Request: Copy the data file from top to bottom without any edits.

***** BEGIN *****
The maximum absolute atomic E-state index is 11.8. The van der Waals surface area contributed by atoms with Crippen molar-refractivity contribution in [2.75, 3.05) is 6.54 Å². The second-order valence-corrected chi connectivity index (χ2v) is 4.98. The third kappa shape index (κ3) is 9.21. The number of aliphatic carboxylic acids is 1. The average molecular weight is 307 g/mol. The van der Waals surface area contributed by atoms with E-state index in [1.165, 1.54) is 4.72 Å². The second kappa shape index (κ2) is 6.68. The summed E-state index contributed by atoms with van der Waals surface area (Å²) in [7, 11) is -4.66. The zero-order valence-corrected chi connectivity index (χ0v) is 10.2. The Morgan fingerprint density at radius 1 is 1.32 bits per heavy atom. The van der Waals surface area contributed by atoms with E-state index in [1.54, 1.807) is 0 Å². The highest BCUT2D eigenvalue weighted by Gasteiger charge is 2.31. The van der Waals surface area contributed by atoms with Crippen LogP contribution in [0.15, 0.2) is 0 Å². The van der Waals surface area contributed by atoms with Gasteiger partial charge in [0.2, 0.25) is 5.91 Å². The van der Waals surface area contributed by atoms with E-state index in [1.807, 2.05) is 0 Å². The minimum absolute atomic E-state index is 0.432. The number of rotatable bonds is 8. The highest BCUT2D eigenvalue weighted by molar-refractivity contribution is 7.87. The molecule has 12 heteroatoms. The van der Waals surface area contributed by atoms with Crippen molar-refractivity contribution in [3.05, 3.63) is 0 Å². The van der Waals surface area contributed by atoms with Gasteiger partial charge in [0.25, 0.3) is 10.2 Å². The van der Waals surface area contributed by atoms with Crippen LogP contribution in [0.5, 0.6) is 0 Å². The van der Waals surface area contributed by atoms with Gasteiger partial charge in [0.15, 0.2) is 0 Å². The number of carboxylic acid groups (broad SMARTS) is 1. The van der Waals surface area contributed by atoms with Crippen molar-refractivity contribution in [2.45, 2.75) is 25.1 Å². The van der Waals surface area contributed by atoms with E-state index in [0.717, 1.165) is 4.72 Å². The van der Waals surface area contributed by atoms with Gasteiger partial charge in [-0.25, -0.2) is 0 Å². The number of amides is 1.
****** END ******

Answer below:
The maximum absolute atomic E-state index is 11.8. The van der Waals surface area contributed by atoms with Crippen molar-refractivity contribution in [2.75, 3.05) is 6.54 Å². The second-order valence-corrected chi connectivity index (χ2v) is 4.98. The third kappa shape index (κ3) is 9.21. The number of aliphatic carboxylic acids is 1. The average molecular weight is 307 g/mol. The van der Waals surface area contributed by atoms with E-state index in [1.165, 1.54) is 4.72 Å². The second kappa shape index (κ2) is 6.68. The summed E-state index contributed by atoms with van der Waals surface area (Å²) in [7, 11) is -4.66. The zero-order valence-corrected chi connectivity index (χ0v) is 10.2. The Morgan fingerprint density at radius 1 is 1.32 bits per heavy atom. The van der Waals surface area contributed by atoms with E-state index in [1.54, 1.807) is 0 Å². The highest BCUT2D eigenvalue weighted by Gasteiger charge is 2.31. The van der Waals surface area contributed by atoms with Crippen LogP contribution in [0.15, 0.2) is 0 Å². The van der Waals surface area contributed by atoms with Gasteiger partial charge in [0.2, 0.25) is 5.91 Å². The van der Waals surface area contributed by atoms with E-state index in [1.807, 2.05) is 0 Å². The minimum absolute atomic E-state index is 0.432. The number of rotatable bonds is 8. The highest BCUT2D eigenvalue weighted by molar-refractivity contribution is 7.87. The molecule has 12 heteroatoms. The van der Waals surface area contributed by atoms with Crippen molar-refractivity contribution in [3.05, 3.63) is 0 Å². The van der Waals surface area contributed by atoms with Gasteiger partial charge in [0.25, 0.3) is 10.2 Å². The van der Waals surface area contributed by atoms with Crippen LogP contribution in [0.5, 0.6) is 0 Å². The van der Waals surface area contributed by atoms with Gasteiger partial charge in [0.15, 0.2) is 0 Å². The number of carboxylic acid groups (broad SMARTS) is 1. The van der Waals surface area contributed by atoms with Crippen molar-refractivity contribution in [2.45, 2.75) is 25.1 Å². The van der Waals surface area contributed by atoms with E-state index in [0.717, 1.165) is 4.72 Å². The van der Waals surface area contributed by atoms with Gasteiger partial charge in [-0.25, -0.2) is 0 Å². The number of amides is 1.